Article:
Recently, 75 volunteers came to Hyalite Canyon to do stewardship work that helps Hyalite be the great place it is. Our community is fortunate to have “public landowners” like these, and groups like the Friends of Hyalite that host cleanup days for folks to take ownership of their public lands.

But there wouldn’t be anything in Hyalite worth volunteering for if it wasn’t for the staff of the Custer-Gallatin National Forest’s Bozeman Ranger District and the work they do every day. And unless Congress increases Forest Service funding, we shouldn't expect to continue benefiting from their hard work, or have such hard-working people around to do it, much longer.

These public employees have a tough job. They cover a huge area with a small staff, meet the diverse demands of a diverse (and growing) population, and account for all the vagaries of humans and nature, all with perennial questions about funding and little control over next year’s budget. Imagine how such challenges, responsibilities, and uncertainties weigh on the individuals fulfilling this civil service, people with families and mortgages and responsibilities and uncertainties of their own.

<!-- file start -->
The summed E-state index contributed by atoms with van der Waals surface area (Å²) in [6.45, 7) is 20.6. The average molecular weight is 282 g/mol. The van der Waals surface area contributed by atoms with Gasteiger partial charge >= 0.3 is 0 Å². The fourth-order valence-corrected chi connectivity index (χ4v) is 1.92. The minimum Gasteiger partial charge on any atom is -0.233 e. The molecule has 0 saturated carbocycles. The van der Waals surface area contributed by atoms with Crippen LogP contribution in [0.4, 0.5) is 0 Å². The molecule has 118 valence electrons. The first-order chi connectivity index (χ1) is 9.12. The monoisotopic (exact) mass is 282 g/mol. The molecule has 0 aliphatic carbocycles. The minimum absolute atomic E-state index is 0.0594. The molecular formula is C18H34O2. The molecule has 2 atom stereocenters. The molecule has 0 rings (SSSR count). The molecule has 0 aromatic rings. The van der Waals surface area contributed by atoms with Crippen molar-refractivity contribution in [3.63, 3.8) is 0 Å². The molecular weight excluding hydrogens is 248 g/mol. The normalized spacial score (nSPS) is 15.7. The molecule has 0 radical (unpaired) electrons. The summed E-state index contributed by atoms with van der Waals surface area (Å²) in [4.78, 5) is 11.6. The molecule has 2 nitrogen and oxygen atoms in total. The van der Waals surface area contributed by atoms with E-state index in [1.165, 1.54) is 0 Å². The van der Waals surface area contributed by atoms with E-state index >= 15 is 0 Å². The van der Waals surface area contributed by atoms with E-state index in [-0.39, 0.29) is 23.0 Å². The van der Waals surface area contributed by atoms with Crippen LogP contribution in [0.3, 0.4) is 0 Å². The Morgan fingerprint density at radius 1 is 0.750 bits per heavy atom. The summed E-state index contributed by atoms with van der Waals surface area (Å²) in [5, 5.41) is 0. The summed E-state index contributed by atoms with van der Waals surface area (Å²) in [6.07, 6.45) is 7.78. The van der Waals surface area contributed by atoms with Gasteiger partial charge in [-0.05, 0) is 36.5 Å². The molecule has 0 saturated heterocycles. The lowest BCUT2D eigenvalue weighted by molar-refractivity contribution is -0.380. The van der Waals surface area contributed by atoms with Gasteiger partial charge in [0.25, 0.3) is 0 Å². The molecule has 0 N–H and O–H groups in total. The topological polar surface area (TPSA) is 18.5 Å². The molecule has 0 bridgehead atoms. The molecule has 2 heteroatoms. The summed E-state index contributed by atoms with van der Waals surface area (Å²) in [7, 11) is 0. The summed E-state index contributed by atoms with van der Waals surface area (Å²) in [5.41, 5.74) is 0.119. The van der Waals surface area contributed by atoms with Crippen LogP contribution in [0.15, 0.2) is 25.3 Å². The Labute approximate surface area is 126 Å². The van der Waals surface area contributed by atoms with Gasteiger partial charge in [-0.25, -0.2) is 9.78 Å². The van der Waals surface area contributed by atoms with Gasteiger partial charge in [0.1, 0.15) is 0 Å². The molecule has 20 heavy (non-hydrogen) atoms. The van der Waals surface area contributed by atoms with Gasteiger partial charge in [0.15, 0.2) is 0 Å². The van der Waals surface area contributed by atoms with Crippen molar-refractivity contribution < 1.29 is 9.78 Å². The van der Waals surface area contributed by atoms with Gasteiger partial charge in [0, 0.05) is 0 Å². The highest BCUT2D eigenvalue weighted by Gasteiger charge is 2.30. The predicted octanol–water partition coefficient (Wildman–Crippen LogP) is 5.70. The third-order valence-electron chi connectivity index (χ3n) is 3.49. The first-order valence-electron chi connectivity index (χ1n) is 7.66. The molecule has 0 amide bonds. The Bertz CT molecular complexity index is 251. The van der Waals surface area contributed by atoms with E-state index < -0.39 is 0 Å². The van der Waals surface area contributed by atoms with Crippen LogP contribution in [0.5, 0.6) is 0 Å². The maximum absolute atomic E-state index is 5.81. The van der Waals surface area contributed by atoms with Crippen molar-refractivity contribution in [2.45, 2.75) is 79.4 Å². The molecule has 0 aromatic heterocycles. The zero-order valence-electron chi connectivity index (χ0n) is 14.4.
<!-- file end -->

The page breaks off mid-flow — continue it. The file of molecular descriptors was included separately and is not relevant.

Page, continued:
Even so, there’s no whining or “can’t-do” attitudes in the Bozeman Ranger District, at least not in public. They do excellent work despite the challenges, and the world-class quality of places like Hyalite shows it. But we shouldn’t take such quality landscapes and professionals for granted.

We need to support our Forest Service employees, and not just by showing up for cleanup days, but by demanding Congress allocate adequate funding for them to be fully staffed and accomplish the work we expect of them. And when we see them on the trail, we should also smile, wave, and thank the Bozeman Ranger District employees in particular. Our community is fortunate to have them.

Patrick Cross

Bozeman